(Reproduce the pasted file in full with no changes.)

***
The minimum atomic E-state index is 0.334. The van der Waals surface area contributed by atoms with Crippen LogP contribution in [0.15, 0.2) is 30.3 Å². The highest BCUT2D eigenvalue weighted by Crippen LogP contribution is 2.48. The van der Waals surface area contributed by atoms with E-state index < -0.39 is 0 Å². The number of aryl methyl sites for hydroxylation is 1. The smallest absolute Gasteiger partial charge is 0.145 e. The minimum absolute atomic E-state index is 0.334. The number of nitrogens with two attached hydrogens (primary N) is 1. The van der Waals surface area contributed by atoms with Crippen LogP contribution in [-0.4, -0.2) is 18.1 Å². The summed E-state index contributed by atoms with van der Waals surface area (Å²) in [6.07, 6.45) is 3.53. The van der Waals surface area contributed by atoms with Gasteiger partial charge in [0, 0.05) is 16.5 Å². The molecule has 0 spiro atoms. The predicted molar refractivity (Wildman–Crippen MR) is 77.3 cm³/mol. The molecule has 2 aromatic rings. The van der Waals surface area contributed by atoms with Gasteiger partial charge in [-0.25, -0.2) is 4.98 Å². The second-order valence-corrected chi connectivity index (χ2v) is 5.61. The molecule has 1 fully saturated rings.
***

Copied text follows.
The minimum atomic E-state index is 0.334. The van der Waals surface area contributed by atoms with Crippen LogP contribution in [0.15, 0.2) is 30.3 Å². The highest BCUT2D eigenvalue weighted by Crippen LogP contribution is 2.48. The van der Waals surface area contributed by atoms with E-state index < -0.39 is 0 Å². The number of aryl methyl sites for hydroxylation is 1. The smallest absolute Gasteiger partial charge is 0.145 e. The minimum absolute atomic E-state index is 0.334. The number of nitrogens with two attached hydrogens (primary N) is 1. The van der Waals surface area contributed by atoms with Crippen LogP contribution in [-0.4, -0.2) is 18.1 Å². The summed E-state index contributed by atoms with van der Waals surface area (Å²) in [6.07, 6.45) is 3.53. The van der Waals surface area contributed by atoms with Gasteiger partial charge in [0, 0.05) is 16.5 Å². The molecule has 0 spiro atoms. The predicted molar refractivity (Wildman–Crippen MR) is 77.3 cm³/mol. The molecule has 2 aromatic rings. The van der Waals surface area contributed by atoms with Gasteiger partial charge in [-0.25, -0.2) is 4.98 Å². The second-order valence-corrected chi connectivity index (χ2v) is 5.61. The molecule has 1 fully saturated rings.